Accommodating social diversity in the gentrified city: Making space for families

Mia Hunt

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Place diversity is a fundamental goal of contemporary planning practice. The prescription of mixed-use developments, socio-economic mixing in housing and ethnic diversity is illustrative of this movement. A range of age groups and household compositions yield diversity and contribute to the civic health of neighborhoods by creating more complete, sustainable communities. In most North American urban centers, however, there are fewer and fewer children in the downtown, as new and expecting parents leave the central core to raise their families. In the case of Toronto, proponents of downtown family housing fear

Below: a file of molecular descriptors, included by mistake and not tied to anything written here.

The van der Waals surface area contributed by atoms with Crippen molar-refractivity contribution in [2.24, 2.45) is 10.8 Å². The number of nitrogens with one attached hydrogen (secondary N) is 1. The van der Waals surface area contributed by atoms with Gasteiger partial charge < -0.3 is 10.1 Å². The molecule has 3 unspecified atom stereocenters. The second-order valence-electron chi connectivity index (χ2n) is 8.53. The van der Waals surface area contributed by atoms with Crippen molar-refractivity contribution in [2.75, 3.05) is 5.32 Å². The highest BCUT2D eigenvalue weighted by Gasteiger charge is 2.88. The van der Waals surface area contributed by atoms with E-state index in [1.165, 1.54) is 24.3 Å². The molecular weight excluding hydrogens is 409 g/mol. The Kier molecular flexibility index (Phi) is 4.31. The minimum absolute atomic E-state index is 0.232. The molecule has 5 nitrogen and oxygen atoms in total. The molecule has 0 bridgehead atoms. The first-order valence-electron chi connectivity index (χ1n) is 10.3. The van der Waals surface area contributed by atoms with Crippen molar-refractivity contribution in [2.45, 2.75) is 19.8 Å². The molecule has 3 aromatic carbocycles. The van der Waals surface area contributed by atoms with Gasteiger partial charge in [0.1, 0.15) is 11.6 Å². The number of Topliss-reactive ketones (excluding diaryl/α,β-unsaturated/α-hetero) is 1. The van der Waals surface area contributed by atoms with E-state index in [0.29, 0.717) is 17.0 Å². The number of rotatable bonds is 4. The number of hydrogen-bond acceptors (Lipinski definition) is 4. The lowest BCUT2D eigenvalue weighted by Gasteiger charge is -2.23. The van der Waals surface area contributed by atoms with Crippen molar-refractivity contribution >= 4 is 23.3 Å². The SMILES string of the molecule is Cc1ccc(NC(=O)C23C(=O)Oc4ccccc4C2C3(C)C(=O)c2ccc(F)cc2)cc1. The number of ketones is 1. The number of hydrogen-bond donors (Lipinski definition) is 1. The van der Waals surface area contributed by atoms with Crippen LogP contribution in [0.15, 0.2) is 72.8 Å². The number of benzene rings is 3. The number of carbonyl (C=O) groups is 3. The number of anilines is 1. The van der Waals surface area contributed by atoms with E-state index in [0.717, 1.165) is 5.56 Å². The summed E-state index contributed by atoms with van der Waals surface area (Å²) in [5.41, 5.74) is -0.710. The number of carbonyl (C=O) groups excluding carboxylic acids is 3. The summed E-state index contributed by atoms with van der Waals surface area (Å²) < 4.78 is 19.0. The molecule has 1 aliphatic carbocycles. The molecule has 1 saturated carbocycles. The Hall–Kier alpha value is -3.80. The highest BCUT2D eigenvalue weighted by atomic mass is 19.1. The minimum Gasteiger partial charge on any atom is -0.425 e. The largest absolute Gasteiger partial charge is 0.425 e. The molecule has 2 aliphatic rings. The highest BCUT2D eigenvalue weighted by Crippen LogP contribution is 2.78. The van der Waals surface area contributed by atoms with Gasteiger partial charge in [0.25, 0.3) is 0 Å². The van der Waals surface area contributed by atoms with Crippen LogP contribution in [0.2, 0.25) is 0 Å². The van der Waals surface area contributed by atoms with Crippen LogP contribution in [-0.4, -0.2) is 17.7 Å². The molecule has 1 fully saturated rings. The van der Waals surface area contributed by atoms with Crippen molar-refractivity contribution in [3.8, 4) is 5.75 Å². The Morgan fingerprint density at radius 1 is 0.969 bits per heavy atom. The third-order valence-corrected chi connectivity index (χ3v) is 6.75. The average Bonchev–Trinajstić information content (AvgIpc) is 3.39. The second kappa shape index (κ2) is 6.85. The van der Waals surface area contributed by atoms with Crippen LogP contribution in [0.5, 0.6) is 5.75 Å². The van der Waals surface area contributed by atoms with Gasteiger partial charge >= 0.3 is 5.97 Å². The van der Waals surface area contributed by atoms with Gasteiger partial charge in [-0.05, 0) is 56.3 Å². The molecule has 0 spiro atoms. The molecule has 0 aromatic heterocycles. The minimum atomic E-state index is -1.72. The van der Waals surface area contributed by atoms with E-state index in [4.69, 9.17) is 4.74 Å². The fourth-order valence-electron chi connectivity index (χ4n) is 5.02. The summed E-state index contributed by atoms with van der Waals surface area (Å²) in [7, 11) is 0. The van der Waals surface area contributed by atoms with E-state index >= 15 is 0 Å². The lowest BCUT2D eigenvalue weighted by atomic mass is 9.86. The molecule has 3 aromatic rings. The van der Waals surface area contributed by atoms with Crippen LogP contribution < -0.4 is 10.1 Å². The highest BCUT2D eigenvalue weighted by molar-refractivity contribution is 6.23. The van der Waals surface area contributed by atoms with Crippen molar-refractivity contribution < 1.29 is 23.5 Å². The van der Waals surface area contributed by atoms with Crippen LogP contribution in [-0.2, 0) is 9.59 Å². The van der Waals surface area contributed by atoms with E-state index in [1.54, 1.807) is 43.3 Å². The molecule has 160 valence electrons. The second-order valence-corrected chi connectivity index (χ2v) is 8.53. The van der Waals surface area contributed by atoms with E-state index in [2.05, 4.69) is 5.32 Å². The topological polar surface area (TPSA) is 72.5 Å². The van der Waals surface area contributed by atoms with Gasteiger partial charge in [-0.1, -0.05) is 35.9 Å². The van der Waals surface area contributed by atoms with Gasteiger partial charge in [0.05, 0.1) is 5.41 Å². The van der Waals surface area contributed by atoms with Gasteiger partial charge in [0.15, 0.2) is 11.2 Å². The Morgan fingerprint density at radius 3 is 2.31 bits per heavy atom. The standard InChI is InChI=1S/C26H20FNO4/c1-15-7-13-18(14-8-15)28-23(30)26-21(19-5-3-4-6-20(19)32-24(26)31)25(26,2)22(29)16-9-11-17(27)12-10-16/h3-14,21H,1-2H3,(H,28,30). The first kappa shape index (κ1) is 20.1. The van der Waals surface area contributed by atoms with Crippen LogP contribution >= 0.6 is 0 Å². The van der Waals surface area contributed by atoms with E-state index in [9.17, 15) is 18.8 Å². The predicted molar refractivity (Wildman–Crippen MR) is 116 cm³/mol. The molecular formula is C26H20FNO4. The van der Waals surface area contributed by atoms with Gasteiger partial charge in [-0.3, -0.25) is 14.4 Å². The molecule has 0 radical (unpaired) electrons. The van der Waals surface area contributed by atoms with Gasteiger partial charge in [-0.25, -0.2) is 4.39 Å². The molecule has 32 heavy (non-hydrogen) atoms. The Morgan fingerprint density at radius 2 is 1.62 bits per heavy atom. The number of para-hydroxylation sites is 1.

that this trend will result in a complete absence of children. In order to make downtown family living feasible and combat negative perceptions about raising children downtown, the city must work to keep family units available, affordable and well-serviced.
Original languageEnglish
Pages (from-to)14-18
Number of pages5
JournalProgressive Planning
Publication statusPublished - 2008

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